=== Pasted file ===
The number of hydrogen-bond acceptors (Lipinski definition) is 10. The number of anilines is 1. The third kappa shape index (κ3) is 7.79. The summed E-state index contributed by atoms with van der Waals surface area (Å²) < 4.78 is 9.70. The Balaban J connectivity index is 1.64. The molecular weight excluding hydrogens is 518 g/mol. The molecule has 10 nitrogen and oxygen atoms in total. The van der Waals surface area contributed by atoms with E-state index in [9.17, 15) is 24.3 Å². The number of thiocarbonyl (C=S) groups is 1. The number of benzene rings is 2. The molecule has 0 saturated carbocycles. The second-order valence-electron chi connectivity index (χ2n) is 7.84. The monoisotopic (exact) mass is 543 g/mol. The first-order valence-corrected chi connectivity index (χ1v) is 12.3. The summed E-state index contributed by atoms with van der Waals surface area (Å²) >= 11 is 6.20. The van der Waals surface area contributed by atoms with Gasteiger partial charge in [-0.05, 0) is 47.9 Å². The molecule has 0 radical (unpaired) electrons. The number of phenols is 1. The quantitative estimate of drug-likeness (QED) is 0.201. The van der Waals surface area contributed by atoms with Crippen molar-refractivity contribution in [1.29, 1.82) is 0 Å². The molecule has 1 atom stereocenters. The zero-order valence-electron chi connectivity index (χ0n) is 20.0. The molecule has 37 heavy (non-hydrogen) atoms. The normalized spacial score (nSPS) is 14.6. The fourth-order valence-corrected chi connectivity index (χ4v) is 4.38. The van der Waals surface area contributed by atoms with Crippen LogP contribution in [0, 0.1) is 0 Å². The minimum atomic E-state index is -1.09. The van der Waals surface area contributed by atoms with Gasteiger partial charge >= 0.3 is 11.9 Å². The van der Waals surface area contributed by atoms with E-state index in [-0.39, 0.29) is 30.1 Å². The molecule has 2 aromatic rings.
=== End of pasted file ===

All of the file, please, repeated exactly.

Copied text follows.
The number of hydrogen-bond acceptors (Lipinski definition) is 10. The number of anilines is 1. The third kappa shape index (κ3) is 7.79. The summed E-state index contributed by atoms with van der Waals surface area (Å²) < 4.78 is 9.70. The Balaban J connectivity index is 1.64. The molecular weight excluding hydrogens is 518 g/mol. The molecule has 10 nitrogen and oxygen atoms in total. The van der Waals surface area contributed by atoms with E-state index in [9.17, 15) is 24.3 Å². The number of thiocarbonyl (C=S) groups is 1. The number of benzene rings is 2. The molecule has 0 saturated carbocycles. The second-order valence-electron chi connectivity index (χ2n) is 7.84. The monoisotopic (exact) mass is 543 g/mol. The first-order valence-corrected chi connectivity index (χ1v) is 12.3. The summed E-state index contributed by atoms with van der Waals surface area (Å²) >= 11 is 6.20. The van der Waals surface area contributed by atoms with Gasteiger partial charge in [-0.05, 0) is 47.9 Å². The molecule has 0 radical (unpaired) electrons. The number of phenols is 1. The quantitative estimate of drug-likeness (QED) is 0.201. The van der Waals surface area contributed by atoms with Crippen molar-refractivity contribution in [1.29, 1.82) is 0 Å². The molecule has 1 atom stereocenters. The zero-order valence-electron chi connectivity index (χ0n) is 20.0. The molecule has 37 heavy (non-hydrogen) atoms. The normalized spacial score (nSPS) is 14.6. The fourth-order valence-corrected chi connectivity index (χ4v) is 4.38. The van der Waals surface area contributed by atoms with Crippen LogP contribution in [0, 0.1) is 0 Å². The minimum atomic E-state index is -1.09. The van der Waals surface area contributed by atoms with Gasteiger partial charge >= 0.3 is 11.9 Å². The van der Waals surface area contributed by atoms with E-state index in [-0.39, 0.29) is 30.1 Å². The molecule has 2 aromatic rings.